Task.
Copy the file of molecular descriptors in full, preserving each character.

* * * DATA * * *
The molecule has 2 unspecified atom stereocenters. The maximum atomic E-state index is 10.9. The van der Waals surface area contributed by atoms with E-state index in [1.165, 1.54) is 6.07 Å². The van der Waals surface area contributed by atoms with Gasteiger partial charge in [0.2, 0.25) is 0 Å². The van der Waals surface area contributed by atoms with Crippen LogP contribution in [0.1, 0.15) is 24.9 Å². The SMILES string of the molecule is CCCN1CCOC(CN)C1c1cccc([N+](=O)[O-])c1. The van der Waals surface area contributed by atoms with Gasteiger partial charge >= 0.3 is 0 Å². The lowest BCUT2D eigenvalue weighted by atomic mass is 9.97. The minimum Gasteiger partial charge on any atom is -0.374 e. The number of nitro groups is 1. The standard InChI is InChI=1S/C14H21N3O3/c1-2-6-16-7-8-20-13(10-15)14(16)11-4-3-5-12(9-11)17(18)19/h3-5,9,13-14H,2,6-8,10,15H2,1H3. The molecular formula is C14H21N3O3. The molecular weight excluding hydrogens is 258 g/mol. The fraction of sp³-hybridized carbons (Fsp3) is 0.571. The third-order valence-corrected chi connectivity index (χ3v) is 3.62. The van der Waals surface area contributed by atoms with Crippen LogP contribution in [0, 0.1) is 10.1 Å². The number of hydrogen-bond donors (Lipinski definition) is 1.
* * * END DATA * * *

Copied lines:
The molecule has 2 unspecified atom stereocenters. The maximum atomic E-state index is 10.9. The van der Waals surface area contributed by atoms with E-state index in [1.165, 1.54) is 6.07 Å². The van der Waals surface area contributed by atoms with Gasteiger partial charge in [0.2, 0.25) is 0 Å². The van der Waals surface area contributed by atoms with Crippen LogP contribution in [0.1, 0.15) is 24.9 Å². The SMILES string of the molecule is CCCN1CCOC(CN)C1c1cccc([N+](=O)[O-])c1. The van der Waals surface area contributed by atoms with Gasteiger partial charge >= 0.3 is 0 Å². The lowest BCUT2D eigenvalue weighted by atomic mass is 9.97. The minimum Gasteiger partial charge on any atom is -0.374 e. The number of nitro groups is 1. The standard InChI is InChI=1S/C14H21N3O3/c1-2-6-16-7-8-20-13(10-15)14(16)11-4-3-5-12(9-11)17(18)19/h3-5,9,13-14H,2,6-8,10,15H2,1H3. The molecular formula is C14H21N3O3. The molecular weight excluding hydrogens is 258 g/mol. The fraction of sp³-hybridized carbons (Fsp3) is 0.571. The third-order valence-corrected chi connectivity index (χ3v) is 3.62. The van der Waals surface area contributed by atoms with Crippen LogP contribution in [0, 0.1) is 10.1 Å². The number of hydrogen-bond donors (Lipinski definition) is 1.